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Miami private school, citing false claims, tells vaccinated teachers they can't be around students

A school in Miami is coming under fire after it reportedly sent out a letter telling vaccinated employees they could not be around students, citing false claims linking the vaccine to changes in women’s reproductive cycles.

According to The New York Times, Leila Centner, a co-founder of the Centner Academy in Miami, sent out the letter to staff last week.

In the letter, Centner reportedly told employees that they would not be allowed to be around students if they received the coronavirus vaccine, pointing to reports she claimed that “surfaced recently of non-vaccinated people being negatively impacted by interacting with people who have been vaccinated.” 

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“Even among our own population, we have at least three women with menstrual cycles impacted after having spent time with a vaccinated person,” Centner also stated in the letter, according to the Times.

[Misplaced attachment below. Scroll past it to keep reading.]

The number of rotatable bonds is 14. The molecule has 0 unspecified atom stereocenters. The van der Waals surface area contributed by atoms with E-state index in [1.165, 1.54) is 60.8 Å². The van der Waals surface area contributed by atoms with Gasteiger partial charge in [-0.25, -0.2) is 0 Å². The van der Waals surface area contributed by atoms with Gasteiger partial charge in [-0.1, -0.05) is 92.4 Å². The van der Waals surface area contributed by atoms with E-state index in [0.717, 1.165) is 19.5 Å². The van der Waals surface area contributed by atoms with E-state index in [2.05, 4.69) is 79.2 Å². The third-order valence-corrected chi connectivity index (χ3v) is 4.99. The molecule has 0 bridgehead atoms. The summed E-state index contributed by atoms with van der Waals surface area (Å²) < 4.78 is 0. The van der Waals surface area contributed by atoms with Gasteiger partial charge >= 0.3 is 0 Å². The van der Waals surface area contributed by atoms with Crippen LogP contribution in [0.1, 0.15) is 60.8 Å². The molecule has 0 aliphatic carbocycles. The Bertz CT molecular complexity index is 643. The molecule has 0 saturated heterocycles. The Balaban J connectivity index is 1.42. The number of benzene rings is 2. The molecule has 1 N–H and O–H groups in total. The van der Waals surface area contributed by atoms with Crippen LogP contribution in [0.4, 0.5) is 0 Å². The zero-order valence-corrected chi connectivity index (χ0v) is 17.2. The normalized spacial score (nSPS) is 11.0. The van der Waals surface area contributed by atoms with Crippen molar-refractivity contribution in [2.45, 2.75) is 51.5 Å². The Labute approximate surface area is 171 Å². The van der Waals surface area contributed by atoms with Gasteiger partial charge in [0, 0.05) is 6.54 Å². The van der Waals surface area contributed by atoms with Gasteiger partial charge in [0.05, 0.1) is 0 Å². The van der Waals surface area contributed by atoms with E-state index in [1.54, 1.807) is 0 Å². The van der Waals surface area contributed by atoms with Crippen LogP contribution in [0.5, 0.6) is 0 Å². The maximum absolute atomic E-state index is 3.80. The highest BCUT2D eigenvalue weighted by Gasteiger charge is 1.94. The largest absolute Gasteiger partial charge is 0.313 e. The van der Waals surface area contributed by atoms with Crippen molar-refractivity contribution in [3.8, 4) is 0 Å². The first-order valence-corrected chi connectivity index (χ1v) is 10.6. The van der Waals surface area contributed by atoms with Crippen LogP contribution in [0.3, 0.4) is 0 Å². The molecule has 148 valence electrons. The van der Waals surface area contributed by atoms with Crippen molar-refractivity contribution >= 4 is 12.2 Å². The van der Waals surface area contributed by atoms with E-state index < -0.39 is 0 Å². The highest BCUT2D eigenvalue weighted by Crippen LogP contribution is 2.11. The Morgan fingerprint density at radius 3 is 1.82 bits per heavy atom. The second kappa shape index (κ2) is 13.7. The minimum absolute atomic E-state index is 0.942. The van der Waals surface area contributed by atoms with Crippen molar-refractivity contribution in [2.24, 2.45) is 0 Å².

The misinformation comes as medical experts have continued to debunk false claims alleging that coronavirus vaccines could be transferred from those who have received the shot to others who have not. 

The Centers for Disease Control and Prevention (CDC) has told people that COVID-19 vaccines are safe and effective while also recommending Americans receive the vaccine as soon as they are eligible. So far, according to the agency, millions have received the vaccines under what the CDC has called “the most intense safety monitoring in U.S. history.”

In addition to those claims shared in the letter, Centner also reportedly told employees they would have to disclose to the school whether they received the vaccine. In the event that they did receive a vaccine, teachers would not be able to come back to the school, pending clinical trials for the vaccine, the Times reported.

And that’s if their positions are “still available at that time,” the letter also reportedly stated.

The letter follows a bulletin issued by the school on its website last month titled "Medical Freedom From Mandated Vaccines," which told parents, "Your son or daughter may not be able to attend their first day of school until they are fully vaccinated. While these regulations were established to help protect all children, the amount of unknown risks associated with vaccinations will have you seriously second-guessing whether this policy should be upheld."

The month before that bulletin, the school’s founders also had anti-vaccine activist Robert F. Kennedy Jr. come to speak to students. The visit came the same month Kennedy saw his Instagram account taken down over his anti-vaccine advocacy and coronavirus claims.